March 13, 2007

Diigo Comments

One challenge to the paperless classroom, particularly in the case of blogs, is delivering comments on the electronic writing to the student. What if you could write notes directly on the digital text as you do paper? The social bookmarking and annotation sharing software, Diigo, offers one free, easy-to-use alternative.

Diigo is social bookmarking software, which means users can save and share bookmarks. More important to our needs, Diigo allows users to make notes on web pages and share those notes.

When you bookmark a page using Diigo, you can write notes on that page. Once its bookmarked, you can highlight text and add sticky notes. These stick notes appear as small pop-up windows when the reader mouses over the highlighted text. With Diigo, the students can see your notes on their text in place, even if they don't have the Diigo toolbar installed.

By marking your annotations "private," you can limit access. Then, by forwarding your notes to the student, they will be able to access your comments in situ. My students seem to appreciate receiving notes directly on their blog. Also, the notes remain until you delete them, so you can see how the student responded to your comments.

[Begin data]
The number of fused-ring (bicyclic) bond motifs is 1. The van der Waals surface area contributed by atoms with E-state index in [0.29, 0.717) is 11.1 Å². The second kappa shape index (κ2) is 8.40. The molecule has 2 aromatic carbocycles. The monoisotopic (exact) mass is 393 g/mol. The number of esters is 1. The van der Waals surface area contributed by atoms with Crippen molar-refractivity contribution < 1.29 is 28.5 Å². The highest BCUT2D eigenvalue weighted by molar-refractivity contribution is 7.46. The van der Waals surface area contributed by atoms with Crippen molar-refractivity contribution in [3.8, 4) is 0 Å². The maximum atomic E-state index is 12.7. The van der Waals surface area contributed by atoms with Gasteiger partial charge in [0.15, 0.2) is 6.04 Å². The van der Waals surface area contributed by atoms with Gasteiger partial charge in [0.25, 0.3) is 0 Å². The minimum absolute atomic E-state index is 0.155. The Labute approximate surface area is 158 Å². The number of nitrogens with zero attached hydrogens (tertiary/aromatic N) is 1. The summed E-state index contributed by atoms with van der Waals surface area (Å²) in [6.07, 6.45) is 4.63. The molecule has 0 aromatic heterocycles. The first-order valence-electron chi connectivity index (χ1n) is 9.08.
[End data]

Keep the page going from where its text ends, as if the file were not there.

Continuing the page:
How To install:
  1. Go to Diigo and sign up
  2. Install the toolbar to your Firefox browser
How to use:
  1. Browse to the blog you want comment
  2. Bookmark the page (using the Diigo button on the toolbar). This is a good space for notes on the overall page.
  3. Highlight the text you want to annotate
  4. Select Diigo-->"highlight and sticky note" from the pop-up
  5. Write your comments and save.
  6. Forward your notes to the student's email account from your Diigo bookmarks page or from the main bookmark pop-up window.
Again, anyone can see your public bookmarks and annotations, but others can only see your private ones if you share them.

[A brief warning: Diigo is still in beta, and the programmers tend to do weekend server backups that temporarily take the notes offline. I have yet to lose any notes. You can always email the notes to yourself for backup.]
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